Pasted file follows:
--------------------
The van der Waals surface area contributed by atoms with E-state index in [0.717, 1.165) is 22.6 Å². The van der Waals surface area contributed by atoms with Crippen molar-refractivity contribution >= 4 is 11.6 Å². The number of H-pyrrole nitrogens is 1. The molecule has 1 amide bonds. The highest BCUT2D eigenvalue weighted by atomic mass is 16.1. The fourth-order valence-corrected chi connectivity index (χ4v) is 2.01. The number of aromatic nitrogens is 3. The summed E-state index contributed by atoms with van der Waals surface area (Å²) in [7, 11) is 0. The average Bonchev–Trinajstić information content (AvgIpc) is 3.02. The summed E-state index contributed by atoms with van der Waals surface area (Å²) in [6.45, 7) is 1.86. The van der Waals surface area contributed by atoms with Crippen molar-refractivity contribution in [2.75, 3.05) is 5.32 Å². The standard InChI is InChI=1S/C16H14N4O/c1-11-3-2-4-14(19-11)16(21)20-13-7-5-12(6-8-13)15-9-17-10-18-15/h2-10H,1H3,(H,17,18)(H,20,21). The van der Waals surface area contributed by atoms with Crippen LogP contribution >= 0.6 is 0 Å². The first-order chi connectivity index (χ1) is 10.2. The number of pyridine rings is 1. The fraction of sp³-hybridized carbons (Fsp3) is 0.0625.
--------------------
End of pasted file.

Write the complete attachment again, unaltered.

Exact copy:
The van der Waals surface area contributed by atoms with E-state index in [0.717, 1.165) is 22.6 Å². The van der Waals surface area contributed by atoms with Crippen molar-refractivity contribution >= 4 is 11.6 Å². The number of H-pyrrole nitrogens is 1. The molecule has 1 amide bonds. The highest BCUT2D eigenvalue weighted by atomic mass is 16.1. The fourth-order valence-corrected chi connectivity index (χ4v) is 2.01. The number of aromatic nitrogens is 3. The summed E-state index contributed by atoms with van der Waals surface area (Å²) in [7, 11) is 0. The average Bonchev–Trinajstić information content (AvgIpc) is 3.02. The summed E-state index contributed by atoms with van der Waals surface area (Å²) in [6.45, 7) is 1.86. The van der Waals surface area contributed by atoms with Crippen molar-refractivity contribution in [2.75, 3.05) is 5.32 Å². The standard InChI is InChI=1S/C16H14N4O/c1-11-3-2-4-14(19-11)16(21)20-13-7-5-12(6-8-13)15-9-17-10-18-15/h2-10H,1H3,(H,17,18)(H,20,21). The van der Waals surface area contributed by atoms with Crippen LogP contribution >= 0.6 is 0 Å². The first-order chi connectivity index (χ1) is 10.2. The number of pyridine rings is 1. The fraction of sp³-hybridized carbons (Fsp3) is 0.0625.